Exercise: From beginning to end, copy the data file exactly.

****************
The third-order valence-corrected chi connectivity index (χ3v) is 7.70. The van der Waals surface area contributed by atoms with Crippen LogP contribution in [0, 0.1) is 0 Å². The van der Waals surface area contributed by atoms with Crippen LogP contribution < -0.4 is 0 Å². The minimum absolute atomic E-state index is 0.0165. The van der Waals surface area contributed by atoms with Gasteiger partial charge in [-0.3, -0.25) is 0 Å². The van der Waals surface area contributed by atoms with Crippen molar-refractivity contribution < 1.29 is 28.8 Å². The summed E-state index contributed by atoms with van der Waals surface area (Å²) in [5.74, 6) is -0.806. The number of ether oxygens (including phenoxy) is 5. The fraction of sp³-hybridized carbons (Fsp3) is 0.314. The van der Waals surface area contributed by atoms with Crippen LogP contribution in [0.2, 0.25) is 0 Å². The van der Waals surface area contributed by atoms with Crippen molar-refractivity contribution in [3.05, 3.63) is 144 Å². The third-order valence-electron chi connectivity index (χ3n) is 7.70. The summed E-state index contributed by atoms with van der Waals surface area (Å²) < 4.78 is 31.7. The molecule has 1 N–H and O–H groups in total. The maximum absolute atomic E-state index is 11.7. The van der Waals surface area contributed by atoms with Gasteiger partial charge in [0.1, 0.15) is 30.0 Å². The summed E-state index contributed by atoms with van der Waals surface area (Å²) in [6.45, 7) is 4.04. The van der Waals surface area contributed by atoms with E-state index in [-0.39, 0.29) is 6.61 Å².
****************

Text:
The third-order valence-corrected chi connectivity index (χ3v) is 7.70. The van der Waals surface area contributed by atoms with Crippen LogP contribution in [0, 0.1) is 0 Å². The van der Waals surface area contributed by atoms with Crippen LogP contribution < -0.4 is 0 Å². The minimum absolute atomic E-state index is 0.0165. The van der Waals surface area contributed by atoms with Gasteiger partial charge in [-0.3, -0.25) is 0 Å². The van der Waals surface area contributed by atoms with Crippen molar-refractivity contribution < 1.29 is 28.8 Å². The summed E-state index contributed by atoms with van der Waals surface area (Å²) in [5.74, 6) is -0.806. The number of ether oxygens (including phenoxy) is 5. The fraction of sp³-hybridized carbons (Fsp3) is 0.314. The van der Waals surface area contributed by atoms with Crippen LogP contribution in [0.2, 0.25) is 0 Å². The van der Waals surface area contributed by atoms with Crippen molar-refractivity contribution in [3.05, 3.63) is 144 Å². The third-order valence-electron chi connectivity index (χ3n) is 7.70. The summed E-state index contributed by atoms with van der Waals surface area (Å²) < 4.78 is 31.7. The molecule has 1 N–H and O–H groups in total. The maximum absolute atomic E-state index is 11.7. The van der Waals surface area contributed by atoms with Gasteiger partial charge in [0.1, 0.15) is 30.0 Å². The summed E-state index contributed by atoms with van der Waals surface area (Å²) in [6.45, 7) is 4.04. The van der Waals surface area contributed by atoms with E-state index in [-0.39, 0.29) is 6.61 Å².